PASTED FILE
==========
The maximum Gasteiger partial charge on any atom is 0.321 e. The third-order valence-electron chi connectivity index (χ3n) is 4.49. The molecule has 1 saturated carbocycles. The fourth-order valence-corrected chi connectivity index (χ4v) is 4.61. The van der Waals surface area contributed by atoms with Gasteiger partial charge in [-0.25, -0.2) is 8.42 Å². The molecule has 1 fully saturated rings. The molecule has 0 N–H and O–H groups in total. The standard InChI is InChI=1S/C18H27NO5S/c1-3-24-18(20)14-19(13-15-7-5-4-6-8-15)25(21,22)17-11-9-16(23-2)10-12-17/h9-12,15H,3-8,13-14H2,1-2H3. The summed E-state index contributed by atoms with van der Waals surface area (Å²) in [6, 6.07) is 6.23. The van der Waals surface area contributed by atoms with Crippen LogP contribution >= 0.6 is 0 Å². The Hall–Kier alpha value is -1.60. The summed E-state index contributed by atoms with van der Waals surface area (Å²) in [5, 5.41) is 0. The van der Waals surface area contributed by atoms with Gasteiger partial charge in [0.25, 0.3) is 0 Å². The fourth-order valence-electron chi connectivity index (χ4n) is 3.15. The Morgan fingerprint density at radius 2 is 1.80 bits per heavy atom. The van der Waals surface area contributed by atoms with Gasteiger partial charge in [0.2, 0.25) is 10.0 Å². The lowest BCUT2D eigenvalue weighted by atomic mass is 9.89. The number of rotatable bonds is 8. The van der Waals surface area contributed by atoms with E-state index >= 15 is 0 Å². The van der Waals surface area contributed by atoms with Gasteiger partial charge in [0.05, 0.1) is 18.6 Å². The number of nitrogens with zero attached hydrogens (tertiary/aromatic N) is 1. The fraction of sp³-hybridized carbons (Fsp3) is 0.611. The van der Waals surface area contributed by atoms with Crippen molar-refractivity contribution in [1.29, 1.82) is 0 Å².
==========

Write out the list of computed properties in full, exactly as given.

The maximum Gasteiger partial charge on any atom is 0.321 e. The third-order valence-electron chi connectivity index (χ3n) is 4.49. The molecule has 1 saturated carbocycles. The fourth-order valence-corrected chi connectivity index (χ4v) is 4.61. The van der Waals surface area contributed by atoms with Gasteiger partial charge in [-0.25, -0.2) is 8.42 Å². The molecule has 1 fully saturated rings. The molecule has 0 N–H and O–H groups in total. The standard InChI is InChI=1S/C18H27NO5S/c1-3-24-18(20)14-19(13-15-7-5-4-6-8-15)25(21,22)17-11-9-16(23-2)10-12-17/h9-12,15H,3-8,13-14H2,1-2H3. The summed E-state index contributed by atoms with van der Waals surface area (Å²) in [6, 6.07) is 6.23. The van der Waals surface area contributed by atoms with Crippen LogP contribution >= 0.6 is 0 Å². The Hall–Kier alpha value is -1.60. The summed E-state index contributed by atoms with van der Waals surface area (Å²) in [5, 5.41) is 0. The van der Waals surface area contributed by atoms with Gasteiger partial charge in [0.25, 0.3) is 0 Å². The fourth-order valence-electron chi connectivity index (χ4n) is 3.15. The Morgan fingerprint density at radius 2 is 1.80 bits per heavy atom. The van der Waals surface area contributed by atoms with Gasteiger partial charge in [0.2, 0.25) is 10.0 Å². The lowest BCUT2D eigenvalue weighted by atomic mass is 9.89. The number of rotatable bonds is 8. The van der Waals surface area contributed by atoms with E-state index >= 15 is 0 Å². The van der Waals surface area contributed by atoms with Gasteiger partial charge in [0.05, 0.1) is 18.6 Å². The number of nitrogens with zero attached hydrogens (tertiary/aromatic N) is 1. The fraction of sp³-hybridized carbons (Fsp3) is 0.611. The van der Waals surface area contributed by atoms with Crippen molar-refractivity contribution in [1.29, 1.82) is 0 Å².